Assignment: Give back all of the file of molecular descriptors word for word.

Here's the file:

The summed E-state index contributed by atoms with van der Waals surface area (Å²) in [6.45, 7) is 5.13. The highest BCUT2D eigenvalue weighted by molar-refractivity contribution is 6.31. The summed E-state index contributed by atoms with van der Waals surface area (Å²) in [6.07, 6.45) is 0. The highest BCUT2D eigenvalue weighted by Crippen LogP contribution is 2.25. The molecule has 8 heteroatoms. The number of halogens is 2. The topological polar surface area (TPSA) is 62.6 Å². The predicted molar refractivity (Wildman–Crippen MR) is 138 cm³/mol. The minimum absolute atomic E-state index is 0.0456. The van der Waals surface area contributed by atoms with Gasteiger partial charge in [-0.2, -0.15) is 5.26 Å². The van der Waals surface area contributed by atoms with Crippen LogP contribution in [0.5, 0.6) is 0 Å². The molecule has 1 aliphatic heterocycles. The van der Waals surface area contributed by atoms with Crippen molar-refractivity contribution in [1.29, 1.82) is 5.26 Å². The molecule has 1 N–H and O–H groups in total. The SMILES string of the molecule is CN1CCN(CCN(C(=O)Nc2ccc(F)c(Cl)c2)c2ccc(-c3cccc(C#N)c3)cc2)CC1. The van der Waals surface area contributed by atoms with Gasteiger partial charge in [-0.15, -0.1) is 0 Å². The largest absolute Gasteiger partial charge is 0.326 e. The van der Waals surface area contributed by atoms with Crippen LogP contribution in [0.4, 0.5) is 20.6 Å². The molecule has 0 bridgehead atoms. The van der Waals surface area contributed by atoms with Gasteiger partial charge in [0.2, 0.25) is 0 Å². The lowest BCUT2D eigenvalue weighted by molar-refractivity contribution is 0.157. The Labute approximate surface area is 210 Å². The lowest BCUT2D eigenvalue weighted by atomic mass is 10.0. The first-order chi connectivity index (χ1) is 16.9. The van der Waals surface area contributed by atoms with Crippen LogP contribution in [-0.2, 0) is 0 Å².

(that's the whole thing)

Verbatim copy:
The summed E-state index contributed by atoms with van der Waals surface area (Å²) in [6.45, 7) is 5.13. The highest BCUT2D eigenvalue weighted by molar-refractivity contribution is 6.31. The summed E-state index contributed by atoms with van der Waals surface area (Å²) in [6.07, 6.45) is 0. The highest BCUT2D eigenvalue weighted by Crippen LogP contribution is 2.25. The molecule has 8 heteroatoms. The number of halogens is 2. The topological polar surface area (TPSA) is 62.6 Å². The predicted molar refractivity (Wildman–Crippen MR) is 138 cm³/mol. The minimum absolute atomic E-state index is 0.0456. The van der Waals surface area contributed by atoms with Gasteiger partial charge in [-0.2, -0.15) is 5.26 Å². The van der Waals surface area contributed by atoms with Crippen LogP contribution in [0.5, 0.6) is 0 Å². The molecule has 1 aliphatic heterocycles. The van der Waals surface area contributed by atoms with Crippen molar-refractivity contribution in [1.29, 1.82) is 5.26 Å². The molecule has 1 N–H and O–H groups in total. The SMILES string of the molecule is CN1CCN(CCN(C(=O)Nc2ccc(F)c(Cl)c2)c2ccc(-c3cccc(C#N)c3)cc2)CC1. The van der Waals surface area contributed by atoms with Gasteiger partial charge in [-0.15, -0.1) is 0 Å². The largest absolute Gasteiger partial charge is 0.326 e. The van der Waals surface area contributed by atoms with Crippen LogP contribution in [0.4, 0.5) is 20.6 Å². The molecule has 0 bridgehead atoms. The van der Waals surface area contributed by atoms with Gasteiger partial charge in [0.2, 0.25) is 0 Å². The lowest BCUT2D eigenvalue weighted by molar-refractivity contribution is 0.157. The Labute approximate surface area is 210 Å². The lowest BCUT2D eigenvalue weighted by atomic mass is 10.0. The first-order chi connectivity index (χ1) is 16.9. The van der Waals surface area contributed by atoms with Crippen LogP contribution in [-0.2, 0) is 0 Å².